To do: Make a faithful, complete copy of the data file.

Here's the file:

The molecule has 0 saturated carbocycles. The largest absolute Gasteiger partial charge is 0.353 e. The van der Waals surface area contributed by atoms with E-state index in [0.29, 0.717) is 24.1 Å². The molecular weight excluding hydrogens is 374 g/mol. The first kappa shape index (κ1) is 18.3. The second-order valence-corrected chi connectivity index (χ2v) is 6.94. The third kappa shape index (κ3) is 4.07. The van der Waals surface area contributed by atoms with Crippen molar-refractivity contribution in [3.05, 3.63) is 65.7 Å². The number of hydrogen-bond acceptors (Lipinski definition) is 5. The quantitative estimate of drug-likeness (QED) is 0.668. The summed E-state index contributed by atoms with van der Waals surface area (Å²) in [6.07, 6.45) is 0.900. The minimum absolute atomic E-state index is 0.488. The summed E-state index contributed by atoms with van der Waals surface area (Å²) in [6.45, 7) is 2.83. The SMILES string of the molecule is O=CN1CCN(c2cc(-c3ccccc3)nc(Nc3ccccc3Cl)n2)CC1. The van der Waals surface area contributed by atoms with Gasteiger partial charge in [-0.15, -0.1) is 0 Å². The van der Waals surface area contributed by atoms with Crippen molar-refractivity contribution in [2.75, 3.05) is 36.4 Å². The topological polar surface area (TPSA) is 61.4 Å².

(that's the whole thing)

The molecule has 0 saturated carbocycles. The largest absolute Gasteiger partial charge is 0.353 e. The van der Waals surface area contributed by atoms with E-state index in [0.29, 0.717) is 24.1 Å². The molecular weight excluding hydrogens is 374 g/mol. The first kappa shape index (κ1) is 18.3. The second-order valence-corrected chi connectivity index (χ2v) is 6.94. The third kappa shape index (κ3) is 4.07. The van der Waals surface area contributed by atoms with Crippen molar-refractivity contribution in [3.05, 3.63) is 65.7 Å². The number of hydrogen-bond acceptors (Lipinski definition) is 5. The quantitative estimate of drug-likeness (QED) is 0.668. The summed E-state index contributed by atoms with van der Waals surface area (Å²) in [6.07, 6.45) is 0.900. The minimum absolute atomic E-state index is 0.488. The summed E-state index contributed by atoms with van der Waals surface area (Å²) in [6.45, 7) is 2.83. The SMILES string of the molecule is O=CN1CCN(c2cc(-c3ccccc3)nc(Nc3ccccc3Cl)n2)CC1. The van der Waals surface area contributed by atoms with Gasteiger partial charge in [-0.15, -0.1) is 0 Å². The van der Waals surface area contributed by atoms with Crippen molar-refractivity contribution in [2.75, 3.05) is 36.4 Å². The topological polar surface area (TPSA) is 61.4 Å².